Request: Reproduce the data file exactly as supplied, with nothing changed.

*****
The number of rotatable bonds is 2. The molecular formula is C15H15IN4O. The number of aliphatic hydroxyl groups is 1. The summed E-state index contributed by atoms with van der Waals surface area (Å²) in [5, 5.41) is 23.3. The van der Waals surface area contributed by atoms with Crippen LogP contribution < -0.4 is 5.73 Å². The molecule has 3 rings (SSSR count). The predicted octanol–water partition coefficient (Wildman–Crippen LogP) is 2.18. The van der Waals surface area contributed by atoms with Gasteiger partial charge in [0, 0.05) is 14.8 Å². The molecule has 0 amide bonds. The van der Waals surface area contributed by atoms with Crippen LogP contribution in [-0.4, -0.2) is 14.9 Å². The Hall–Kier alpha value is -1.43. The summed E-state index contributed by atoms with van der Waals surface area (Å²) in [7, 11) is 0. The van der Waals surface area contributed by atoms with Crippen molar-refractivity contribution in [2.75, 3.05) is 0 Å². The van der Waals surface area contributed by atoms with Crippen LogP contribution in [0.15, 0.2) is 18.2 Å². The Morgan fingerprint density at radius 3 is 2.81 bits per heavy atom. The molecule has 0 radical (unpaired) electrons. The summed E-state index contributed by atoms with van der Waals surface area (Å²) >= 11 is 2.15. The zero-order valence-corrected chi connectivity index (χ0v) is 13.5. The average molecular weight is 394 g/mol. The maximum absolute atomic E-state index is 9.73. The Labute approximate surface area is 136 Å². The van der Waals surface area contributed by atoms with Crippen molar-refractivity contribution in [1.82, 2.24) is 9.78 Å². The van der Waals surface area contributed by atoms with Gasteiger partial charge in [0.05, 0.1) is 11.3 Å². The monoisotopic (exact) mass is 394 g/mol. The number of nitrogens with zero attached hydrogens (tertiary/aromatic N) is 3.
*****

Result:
The number of rotatable bonds is 2. The molecular formula is C15H15IN4O. The number of aliphatic hydroxyl groups is 1. The summed E-state index contributed by atoms with van der Waals surface area (Å²) in [5, 5.41) is 23.3. The van der Waals surface area contributed by atoms with Crippen LogP contribution < -0.4 is 5.73 Å². The molecule has 3 rings (SSSR count). The predicted octanol–water partition coefficient (Wildman–Crippen LogP) is 2.18. The van der Waals surface area contributed by atoms with Gasteiger partial charge in [0, 0.05) is 14.8 Å². The molecule has 0 amide bonds. The van der Waals surface area contributed by atoms with Crippen LogP contribution in [-0.4, -0.2) is 14.9 Å². The Hall–Kier alpha value is -1.43. The summed E-state index contributed by atoms with van der Waals surface area (Å²) in [7, 11) is 0. The van der Waals surface area contributed by atoms with Crippen molar-refractivity contribution in [2.75, 3.05) is 0 Å². The van der Waals surface area contributed by atoms with Crippen LogP contribution in [0.15, 0.2) is 18.2 Å². The Morgan fingerprint density at radius 3 is 2.81 bits per heavy atom. The molecule has 0 radical (unpaired) electrons. The summed E-state index contributed by atoms with van der Waals surface area (Å²) >= 11 is 2.15. The zero-order valence-corrected chi connectivity index (χ0v) is 13.5. The average molecular weight is 394 g/mol. The maximum absolute atomic E-state index is 9.73. The Labute approximate surface area is 136 Å². The van der Waals surface area contributed by atoms with Crippen molar-refractivity contribution in [1.82, 2.24) is 9.78 Å². The van der Waals surface area contributed by atoms with Gasteiger partial charge in [0.05, 0.1) is 11.3 Å². The monoisotopic (exact) mass is 394 g/mol. The number of nitrogens with zero attached hydrogens (tertiary/aromatic N) is 3.